Associated with this device for selecting and regulating the flow rate of low-pressure gas is an indexing system comprising a longitudinal finger 71 which can slide in a bore 72 of the tubular body 53 which is stationary, concentric with the bell cover 55 (FIGS. 5 and 6) passing through a continuous slot 73 in the tubular control member 11. The finger 71 constitutes an index which is urged elastically by a spring 74 into its deployed position, in which position its end is engaged in one 75 of a series of indentations formed on the periphery of the internal face of the rotary disc 70. The finger or index 71 and the indentations 75, of which there are the same number as there are holes 62 . . . 67, are positioned in such a way that the finger 71 is engaged in an indentation 75 each time a calibrated hole 62 . . . 67 is placed opposite the orifice of the outlet adaptor 61. In FIG. 5, the index 71 is thus engaged in an indentation 75. When the disc 70 is turned, the index 71 is retracted until it reaches the next indentation 75.
The control and dispensing assembly is also provided with means for preventing the selection of a flow rate of low-pressure gas through the adaptor 8 while the isolation valve 4 is closed, and conversely for preventing the valve 4 from being closed while the means 9 for selecting the flow rate are open. In the embodiment represented, these means comprise a first notch 76 arranged in the exterior wall of the bell cover 55 and a second notch 77 formed in the interior wall of the end of the tubular control member 11. These two notches 76, 77 are arranged at the same level and facing a slot 78 formed in the body 53. A ball 79 is housed in the slot 78 and dimensioned in such a way that it is partially engaged either in the notch 76 or in the notch 77, depending on the respective angular position of the bell cover 55 and of the tubular member 11, while the body 53 is stationary. In actual fact, the notches 76 and 77 may be angularly offset by an appropriate angle in such a way that they may or may not lie facing each other. Thus when the ball 78 is engaged in the notch 76 as represented in FIG. 1 it prevents the bell cover 55 from being turned using the knob 69 and therefore prevents a low-pressure outlet flow rate from being selected, whereas in contrast it is possible to turn the tubular member 11 in order to control the isolation valve 4. Furthermore, for an appropriate angular position of the member 11, the notch 77 comes opposite the ball 78. It therefore becomes possible to turn the bell cover 55 using the knob 69 in such a way as to drive the ball 78 out to make it engage partially in the notch 77. From this moment on, the tubular member 11 is prevented from rotating and the isolation spool 4 can therefore no longer be actuated whereas by contrast the means 9 for selecting the low-pressure outlet flow rate may be actuated, because the ball 78 is no longer engaged in the notch 76 and is no longer opposing the rotation of the bell cover 55.
It will therefore be understood that this arrangement provides greater safety in using the control and dispensing assembly.
This assembly works as follows. Gas coming from the container enters the bore 3 as indicated by the arrow (FIG. 1) while the valve 12 is obviously in the position closing the adaptor 15. The gas reaches the annular housing 26 between the central segment 23 and the flange 27. In FIG. 1, the spool 4 is represented in a closed position which means that the high-pressure gas cannot reach the annular volume 10 left between the central part 23 and the bushing 25.
When the control member 11 is turned in the appropriate direction, bearing in mind the orientation of the guide ramps 18, 19, the spool 4 is made to move in translation in the direction which moves it to the left in FIG. 1. Its central part 23 then reaches a position (not represented) in which it frees a passage for the gas from the housing 26 into the annular chamber 10 whence, through the holes 28, it enters the bore 31, the chamber 32, the bores 36, 38, 41, the chamber 42. Depending on the force applied by the compressed gas to the valve 34, which force is proportional to the cross-section of this valve and to the diameter of the seal 43, the valve 34 may lift and allow some of the gas to pass to be discharged to the outside via the orifices 47 and 48.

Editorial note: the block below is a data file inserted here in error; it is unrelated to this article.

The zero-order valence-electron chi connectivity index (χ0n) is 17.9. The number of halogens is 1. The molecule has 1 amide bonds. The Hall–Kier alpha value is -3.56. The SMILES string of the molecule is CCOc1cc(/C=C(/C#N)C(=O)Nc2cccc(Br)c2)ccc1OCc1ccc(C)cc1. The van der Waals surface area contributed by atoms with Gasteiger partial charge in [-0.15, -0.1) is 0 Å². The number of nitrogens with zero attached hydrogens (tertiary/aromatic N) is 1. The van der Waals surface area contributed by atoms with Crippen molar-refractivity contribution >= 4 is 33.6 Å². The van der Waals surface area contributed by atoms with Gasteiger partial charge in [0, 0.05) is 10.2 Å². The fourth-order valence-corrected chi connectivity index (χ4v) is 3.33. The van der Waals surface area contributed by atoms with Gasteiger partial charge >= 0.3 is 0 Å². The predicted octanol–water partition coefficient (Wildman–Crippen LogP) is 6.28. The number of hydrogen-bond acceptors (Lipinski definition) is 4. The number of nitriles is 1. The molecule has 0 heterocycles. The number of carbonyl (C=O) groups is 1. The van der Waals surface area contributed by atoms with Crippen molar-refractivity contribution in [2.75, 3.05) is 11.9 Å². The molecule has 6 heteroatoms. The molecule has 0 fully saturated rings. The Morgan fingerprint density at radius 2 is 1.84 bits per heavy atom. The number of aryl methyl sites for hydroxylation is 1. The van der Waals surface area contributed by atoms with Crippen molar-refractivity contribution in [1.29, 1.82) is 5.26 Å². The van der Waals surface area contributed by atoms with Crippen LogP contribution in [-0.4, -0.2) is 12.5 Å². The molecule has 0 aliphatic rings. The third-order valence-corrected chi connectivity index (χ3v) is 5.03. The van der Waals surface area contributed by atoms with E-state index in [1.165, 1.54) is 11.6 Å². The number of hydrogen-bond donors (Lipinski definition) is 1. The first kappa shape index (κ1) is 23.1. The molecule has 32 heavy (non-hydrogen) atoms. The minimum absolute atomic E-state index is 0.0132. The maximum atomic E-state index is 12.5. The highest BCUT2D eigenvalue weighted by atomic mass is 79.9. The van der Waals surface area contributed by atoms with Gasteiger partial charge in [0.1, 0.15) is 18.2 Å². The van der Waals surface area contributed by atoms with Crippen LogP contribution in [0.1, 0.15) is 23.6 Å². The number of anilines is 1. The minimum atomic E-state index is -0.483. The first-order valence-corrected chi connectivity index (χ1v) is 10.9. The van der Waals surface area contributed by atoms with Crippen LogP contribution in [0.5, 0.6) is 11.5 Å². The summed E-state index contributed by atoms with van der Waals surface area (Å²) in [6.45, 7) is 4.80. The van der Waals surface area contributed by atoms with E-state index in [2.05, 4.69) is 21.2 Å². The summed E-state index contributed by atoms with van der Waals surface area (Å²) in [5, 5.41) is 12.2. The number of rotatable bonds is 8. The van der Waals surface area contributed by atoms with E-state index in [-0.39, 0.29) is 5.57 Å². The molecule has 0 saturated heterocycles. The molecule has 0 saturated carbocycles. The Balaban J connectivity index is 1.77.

The medium-pressure gas in the chamber 32 may be discharged directly by the medium-pressure outlet adaptor 6. The medium-pressure gas can also pass through the reducer 5, come opposite the second reducing valve 51, through which it passes to fill the chamber 57. The slight increase in pressure in this chamber therefore exerts on the piston 56 a thrust which closes the valve 51, and from there, the low-pressure gas (at a pressure slightly higher than atmospheric pressure) is discharged through the low-pressure outlet connector 8 at a flow rate which is regulated by the choice of one of the holes 62 . . . 67 positioned facing the outlet bore 61 by turning the bell cover 55 using the manual knob 69. As soon as the pressure in the chamber 57 has dropped, the piston 56 again opens the valve 51 and so on. The operator reads the selected marking which corresponds to the chosen outlet flow rate off the outer face of the disc 70.
The indexing of the finger 71 in one of the indentations 75 corresponds to each selected value of outlet flow rate. During the operation of selecting the flow rate, the tubular member 11 cannot be turned because of the safety system consisting of the ball 78 and the notches 76, 77, as described earlier.
Thanks to the fact that the holes 62 . . . 67 (the number of which may obviously vary) are formed in such a way as to come opposite the low pressure outlet 8, these holes can be made with a mechanical drill bit and therefore in a way which is far less expensive than the holes in the aforementioned European patent which have to be obtained by chemical means. In actual fact, the holes 62 . . . 67 can be produced with a tolerance of the order of 1/100 mm, whereas this tolerance was of the order of a micron for the holes of the prior-art device, which means that these holes can be better controlled, as can the machining and flow rate tolerances.